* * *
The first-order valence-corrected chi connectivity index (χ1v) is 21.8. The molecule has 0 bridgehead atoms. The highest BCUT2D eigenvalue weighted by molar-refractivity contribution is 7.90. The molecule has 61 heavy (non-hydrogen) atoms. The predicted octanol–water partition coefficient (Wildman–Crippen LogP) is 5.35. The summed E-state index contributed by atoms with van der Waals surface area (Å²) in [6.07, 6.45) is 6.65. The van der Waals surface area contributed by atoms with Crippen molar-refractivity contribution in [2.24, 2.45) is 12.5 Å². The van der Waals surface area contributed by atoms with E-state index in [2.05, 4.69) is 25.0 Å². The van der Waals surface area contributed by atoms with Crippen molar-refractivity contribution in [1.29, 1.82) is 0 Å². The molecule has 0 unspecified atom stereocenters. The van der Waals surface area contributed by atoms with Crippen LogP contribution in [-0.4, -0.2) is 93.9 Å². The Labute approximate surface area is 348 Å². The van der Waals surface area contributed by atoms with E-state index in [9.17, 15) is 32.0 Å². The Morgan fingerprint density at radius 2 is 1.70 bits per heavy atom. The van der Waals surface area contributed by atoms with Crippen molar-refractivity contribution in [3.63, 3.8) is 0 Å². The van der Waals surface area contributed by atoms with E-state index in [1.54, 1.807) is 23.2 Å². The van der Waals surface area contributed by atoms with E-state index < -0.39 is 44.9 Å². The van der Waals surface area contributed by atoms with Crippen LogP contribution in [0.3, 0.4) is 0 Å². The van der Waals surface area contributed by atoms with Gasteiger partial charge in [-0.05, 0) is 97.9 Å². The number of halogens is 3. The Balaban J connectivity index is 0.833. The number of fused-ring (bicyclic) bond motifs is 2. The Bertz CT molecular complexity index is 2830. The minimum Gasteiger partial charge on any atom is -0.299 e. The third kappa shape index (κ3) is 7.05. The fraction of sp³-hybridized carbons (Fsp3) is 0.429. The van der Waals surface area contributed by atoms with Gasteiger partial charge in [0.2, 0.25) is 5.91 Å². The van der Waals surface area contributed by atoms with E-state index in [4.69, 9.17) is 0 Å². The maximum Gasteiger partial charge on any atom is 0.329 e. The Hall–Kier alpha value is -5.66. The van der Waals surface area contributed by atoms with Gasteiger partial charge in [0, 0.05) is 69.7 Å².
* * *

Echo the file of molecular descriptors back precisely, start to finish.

The first-order valence-corrected chi connectivity index (χ1v) is 21.8. The molecule has 0 bridgehead atoms. The highest BCUT2D eigenvalue weighted by molar-refractivity contribution is 7.90. The molecule has 61 heavy (non-hydrogen) atoms. The predicted octanol–water partition coefficient (Wildman–Crippen LogP) is 5.35. The summed E-state index contributed by atoms with van der Waals surface area (Å²) in [6.07, 6.45) is 6.65. The van der Waals surface area contributed by atoms with Crippen molar-refractivity contribution in [2.24, 2.45) is 12.5 Å². The van der Waals surface area contributed by atoms with E-state index in [2.05, 4.69) is 25.0 Å². The van der Waals surface area contributed by atoms with Crippen molar-refractivity contribution in [1.29, 1.82) is 0 Å². The molecule has 0 unspecified atom stereocenters. The van der Waals surface area contributed by atoms with Crippen LogP contribution in [-0.4, -0.2) is 93.9 Å². The Labute approximate surface area is 348 Å². The van der Waals surface area contributed by atoms with E-state index in [9.17, 15) is 32.0 Å². The Morgan fingerprint density at radius 2 is 1.70 bits per heavy atom. The van der Waals surface area contributed by atoms with Crippen molar-refractivity contribution in [3.63, 3.8) is 0 Å². The van der Waals surface area contributed by atoms with E-state index in [1.54, 1.807) is 23.2 Å². The van der Waals surface area contributed by atoms with E-state index < -0.39 is 44.9 Å². The van der Waals surface area contributed by atoms with Crippen LogP contribution in [0.3, 0.4) is 0 Å². The van der Waals surface area contributed by atoms with Gasteiger partial charge in [-0.05, 0) is 97.9 Å². The number of halogens is 3. The Balaban J connectivity index is 0.833. The number of fused-ring (bicyclic) bond motifs is 2. The Bertz CT molecular complexity index is 2830. The minimum Gasteiger partial charge on any atom is -0.299 e. The third kappa shape index (κ3) is 7.05. The fraction of sp³-hybridized carbons (Fsp3) is 0.429. The van der Waals surface area contributed by atoms with Gasteiger partial charge in [0.2, 0.25) is 5.91 Å². The van der Waals surface area contributed by atoms with E-state index in [4.69, 9.17) is 0 Å². The maximum Gasteiger partial charge on any atom is 0.329 e. The Hall–Kier alpha value is -5.66. The van der Waals surface area contributed by atoms with Gasteiger partial charge in [0, 0.05) is 69.7 Å².